Tag Archives: Maritime History

New Exhibition: The Maritime Roots of Modern Tattoo


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tattoo-exhibitIn celebration of the restoration currently underway in the South Street Seaport Museum’s flagship, the museum has announced its second post-Hurricane Sandy exhibition, The Original Gus Wagner: The Maritime Roots of Modern Tattoo beginning on January 29, 2017, open Wednesday to Sunday 11 am to 5 pm, at the Museum’s mezzanine gallery level, accessible from the main entrance of the Museum on 12 Fulton Street.

An Opening Reception with Live Tattoo Demonstration and a Silent Auction will be held Saturday, January 28, 2017 from 6 to 8 pm, RSVP required. Click here for reservation info. Continue reading

Buffalo’s Dug’s Dive Riot of 1863


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dugs-dive-buffaloNot much has been written about this civil disturbance that occurred on the afternoon of August 12, 1862 when Irish and German stevedores protested against local dock bosses, demanding increased pay for their work, and preventing others from working however when police responded the rioters overpowered them and Chief Dullard and other members of the force injured.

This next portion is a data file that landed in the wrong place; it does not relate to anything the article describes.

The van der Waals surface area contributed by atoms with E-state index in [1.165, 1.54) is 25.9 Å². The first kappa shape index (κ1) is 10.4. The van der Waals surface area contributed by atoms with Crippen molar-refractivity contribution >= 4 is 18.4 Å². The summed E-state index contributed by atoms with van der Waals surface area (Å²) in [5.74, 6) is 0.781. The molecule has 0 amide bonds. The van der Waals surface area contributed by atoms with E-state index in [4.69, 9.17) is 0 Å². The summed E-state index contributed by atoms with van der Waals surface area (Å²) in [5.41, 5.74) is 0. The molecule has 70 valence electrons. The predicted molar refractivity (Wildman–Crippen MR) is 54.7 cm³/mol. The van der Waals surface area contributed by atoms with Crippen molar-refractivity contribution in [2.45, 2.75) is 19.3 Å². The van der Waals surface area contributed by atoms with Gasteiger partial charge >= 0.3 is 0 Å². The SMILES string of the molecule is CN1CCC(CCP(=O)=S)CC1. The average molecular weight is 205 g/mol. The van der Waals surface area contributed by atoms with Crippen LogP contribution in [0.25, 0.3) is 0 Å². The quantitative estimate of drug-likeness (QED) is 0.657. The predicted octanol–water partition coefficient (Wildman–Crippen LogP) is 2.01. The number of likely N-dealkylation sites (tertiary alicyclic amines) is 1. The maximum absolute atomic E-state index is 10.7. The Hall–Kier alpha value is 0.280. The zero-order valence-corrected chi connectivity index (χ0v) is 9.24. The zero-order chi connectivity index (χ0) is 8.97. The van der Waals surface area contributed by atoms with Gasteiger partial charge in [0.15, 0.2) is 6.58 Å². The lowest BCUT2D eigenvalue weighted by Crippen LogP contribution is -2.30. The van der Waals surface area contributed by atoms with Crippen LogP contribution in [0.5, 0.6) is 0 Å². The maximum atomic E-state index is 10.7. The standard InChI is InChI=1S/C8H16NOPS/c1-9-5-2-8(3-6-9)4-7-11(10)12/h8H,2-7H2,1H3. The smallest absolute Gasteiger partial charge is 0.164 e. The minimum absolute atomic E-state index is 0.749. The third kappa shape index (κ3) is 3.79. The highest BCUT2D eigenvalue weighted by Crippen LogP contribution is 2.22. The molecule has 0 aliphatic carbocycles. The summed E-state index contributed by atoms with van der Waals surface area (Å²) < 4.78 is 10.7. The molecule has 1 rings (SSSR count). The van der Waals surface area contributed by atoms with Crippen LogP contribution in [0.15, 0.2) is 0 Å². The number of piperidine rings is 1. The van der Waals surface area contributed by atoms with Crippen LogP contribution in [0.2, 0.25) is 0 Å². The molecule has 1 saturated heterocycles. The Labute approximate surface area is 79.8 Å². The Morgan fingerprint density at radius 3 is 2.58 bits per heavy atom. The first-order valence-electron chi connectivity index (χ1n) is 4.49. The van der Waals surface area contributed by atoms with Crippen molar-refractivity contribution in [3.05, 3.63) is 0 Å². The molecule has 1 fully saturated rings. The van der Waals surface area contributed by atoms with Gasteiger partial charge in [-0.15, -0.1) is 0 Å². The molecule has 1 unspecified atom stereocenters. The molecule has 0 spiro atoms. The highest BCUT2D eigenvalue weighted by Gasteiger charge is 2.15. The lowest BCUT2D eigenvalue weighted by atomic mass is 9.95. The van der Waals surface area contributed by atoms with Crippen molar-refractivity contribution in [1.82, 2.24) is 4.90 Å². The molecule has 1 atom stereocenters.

Ultimately the police regained control of the situation with gunfire wounding two rioters and arresting the ring leaders. Continue reading

A History of Brooklyn Bridge Park


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a-history-of-brooklyn-bridge-parkNancy Webster and David Shirley’s new book, A History of Brooklyn Bridge Park (Columbia University Press, 2016), recounts the grassroots, multi-voiced, and contentious effort, beginning in the 1980s, to transform Brooklyn’s defunct piers into a beautiful, urban oasis.

By the 1970s, the Brooklyn piers had become a wasteland on the New York City waterfront. Today, they have been transformed into a park that is enjoyed by countless Brooklynites and visitors from across New York City and around the world. The movement to resist commercial development on the piers reveals how concerned citizens came together to shape the future of their community. Continue reading

Former Albany Replica Ship Half Moon To Tour Netherlands


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Half Moon replica shipOn Friday, October 14th, Halve Maen, the replica of Henry Hudson’s famous ship will set sail for a two-week tour along The Netherlands. In 2015, citing financial hardships, the Board of Directors of the New Netherlands Museum moved the Half Moon to the City of Hoorn, The Netherlands.

Halve Maen will visit the six towns that organized, in the early 17th century, the Dutch East India Company, including: Hoorn, Enkhuizen, Amsterdam, Middleburg, Delft, and Rotterdam. You can also follow the ships’ travels at www.halvemaenhoorn.nl.

Pirates & Pirate Nests in the British Atlantic World


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ben_franklins_worldPirates are alive and well in our popular culture. Thanks to movies like Pirates of the Caribbean and television shows like Black Sails, we see pirates as peg-legged, eye-patch wearing, rum-drinking men.

But are these representations accurate? What do we really know about pirates?